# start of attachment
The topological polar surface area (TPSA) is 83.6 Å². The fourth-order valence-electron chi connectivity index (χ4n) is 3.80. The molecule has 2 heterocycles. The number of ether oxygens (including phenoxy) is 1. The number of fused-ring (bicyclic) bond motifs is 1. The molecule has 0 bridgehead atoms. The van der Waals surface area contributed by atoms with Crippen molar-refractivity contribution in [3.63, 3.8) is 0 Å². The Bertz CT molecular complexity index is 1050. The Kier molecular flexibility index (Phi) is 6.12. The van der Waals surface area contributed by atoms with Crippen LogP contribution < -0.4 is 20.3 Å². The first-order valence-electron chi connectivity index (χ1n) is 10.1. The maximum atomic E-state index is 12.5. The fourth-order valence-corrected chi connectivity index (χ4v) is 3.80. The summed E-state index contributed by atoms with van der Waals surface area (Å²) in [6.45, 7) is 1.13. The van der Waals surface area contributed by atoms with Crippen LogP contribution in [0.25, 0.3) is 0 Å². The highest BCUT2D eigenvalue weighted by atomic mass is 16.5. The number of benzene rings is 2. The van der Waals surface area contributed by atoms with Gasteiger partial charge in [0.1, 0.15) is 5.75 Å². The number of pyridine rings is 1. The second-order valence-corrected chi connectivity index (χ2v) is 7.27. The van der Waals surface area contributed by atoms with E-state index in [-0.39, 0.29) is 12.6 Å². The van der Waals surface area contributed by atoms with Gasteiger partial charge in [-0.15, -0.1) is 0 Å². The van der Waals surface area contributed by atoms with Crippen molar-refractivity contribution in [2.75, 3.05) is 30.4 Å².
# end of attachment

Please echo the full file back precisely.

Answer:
The topological polar surface area (TPSA) is 83.6 Å². The fourth-order valence-electron chi connectivity index (χ4n) is 3.80. The molecule has 2 heterocycles. The number of ether oxygens (including phenoxy) is 1. The number of fused-ring (bicyclic) bond motifs is 1. The molecule has 0 bridgehead atoms. The van der Waals surface area contributed by atoms with Crippen molar-refractivity contribution in [3.63, 3.8) is 0 Å². The Bertz CT molecular complexity index is 1050. The Kier molecular flexibility index (Phi) is 6.12. The van der Waals surface area contributed by atoms with Crippen LogP contribution < -0.4 is 20.3 Å². The first-order valence-electron chi connectivity index (χ1n) is 10.1. The maximum atomic E-state index is 12.5. The fourth-order valence-corrected chi connectivity index (χ4v) is 3.80. The summed E-state index contributed by atoms with van der Waals surface area (Å²) in [6.45, 7) is 1.13. The van der Waals surface area contributed by atoms with Crippen LogP contribution in [0.25, 0.3) is 0 Å². The highest BCUT2D eigenvalue weighted by atomic mass is 16.5. The number of benzene rings is 2. The van der Waals surface area contributed by atoms with Gasteiger partial charge in [0.1, 0.15) is 5.75 Å². The number of pyridine rings is 1. The second-order valence-corrected chi connectivity index (χ2v) is 7.27. The van der Waals surface area contributed by atoms with E-state index in [-0.39, 0.29) is 12.6 Å². The van der Waals surface area contributed by atoms with Gasteiger partial charge in [-0.15, -0.1) is 0 Å². The van der Waals surface area contributed by atoms with Crippen molar-refractivity contribution in [2.75, 3.05) is 30.4 Å².